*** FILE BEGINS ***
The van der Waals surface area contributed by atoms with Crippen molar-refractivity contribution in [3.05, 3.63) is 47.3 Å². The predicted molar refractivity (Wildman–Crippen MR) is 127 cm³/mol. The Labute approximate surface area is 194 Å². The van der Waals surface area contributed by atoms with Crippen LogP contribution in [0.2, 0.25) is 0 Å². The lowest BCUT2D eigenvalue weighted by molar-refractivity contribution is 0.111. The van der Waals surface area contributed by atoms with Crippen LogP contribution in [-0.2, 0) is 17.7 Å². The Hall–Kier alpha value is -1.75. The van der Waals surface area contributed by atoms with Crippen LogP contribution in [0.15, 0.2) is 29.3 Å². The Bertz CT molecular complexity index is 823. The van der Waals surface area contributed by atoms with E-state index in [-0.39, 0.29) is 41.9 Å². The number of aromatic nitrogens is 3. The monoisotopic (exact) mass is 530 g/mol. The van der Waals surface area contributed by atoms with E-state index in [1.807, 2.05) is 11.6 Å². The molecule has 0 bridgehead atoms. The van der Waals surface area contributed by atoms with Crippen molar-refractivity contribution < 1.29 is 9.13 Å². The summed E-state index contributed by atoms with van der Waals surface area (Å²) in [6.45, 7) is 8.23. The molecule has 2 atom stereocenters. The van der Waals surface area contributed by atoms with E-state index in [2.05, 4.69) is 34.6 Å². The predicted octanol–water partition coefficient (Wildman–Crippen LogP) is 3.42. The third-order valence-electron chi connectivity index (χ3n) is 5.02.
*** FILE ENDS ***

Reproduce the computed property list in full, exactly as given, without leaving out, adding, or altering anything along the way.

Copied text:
The van der Waals surface area contributed by atoms with Crippen molar-refractivity contribution in [3.05, 3.63) is 47.3 Å². The predicted molar refractivity (Wildman–Crippen MR) is 127 cm³/mol. The Labute approximate surface area is 194 Å². The van der Waals surface area contributed by atoms with Crippen LogP contribution in [0.2, 0.25) is 0 Å². The lowest BCUT2D eigenvalue weighted by molar-refractivity contribution is 0.111. The van der Waals surface area contributed by atoms with Crippen LogP contribution in [-0.2, 0) is 17.7 Å². The Hall–Kier alpha value is -1.75. The van der Waals surface area contributed by atoms with Crippen LogP contribution in [0.15, 0.2) is 29.3 Å². The Bertz CT molecular complexity index is 823. The van der Waals surface area contributed by atoms with E-state index in [-0.39, 0.29) is 41.9 Å². The number of aromatic nitrogens is 3. The monoisotopic (exact) mass is 530 g/mol. The van der Waals surface area contributed by atoms with E-state index in [1.807, 2.05) is 11.6 Å². The molecule has 0 bridgehead atoms. The van der Waals surface area contributed by atoms with Crippen molar-refractivity contribution < 1.29 is 9.13 Å². The summed E-state index contributed by atoms with van der Waals surface area (Å²) in [6.45, 7) is 8.23. The molecule has 2 atom stereocenters. The van der Waals surface area contributed by atoms with E-state index in [2.05, 4.69) is 34.6 Å². The predicted octanol–water partition coefficient (Wildman–Crippen LogP) is 3.42. The third-order valence-electron chi connectivity index (χ3n) is 5.02.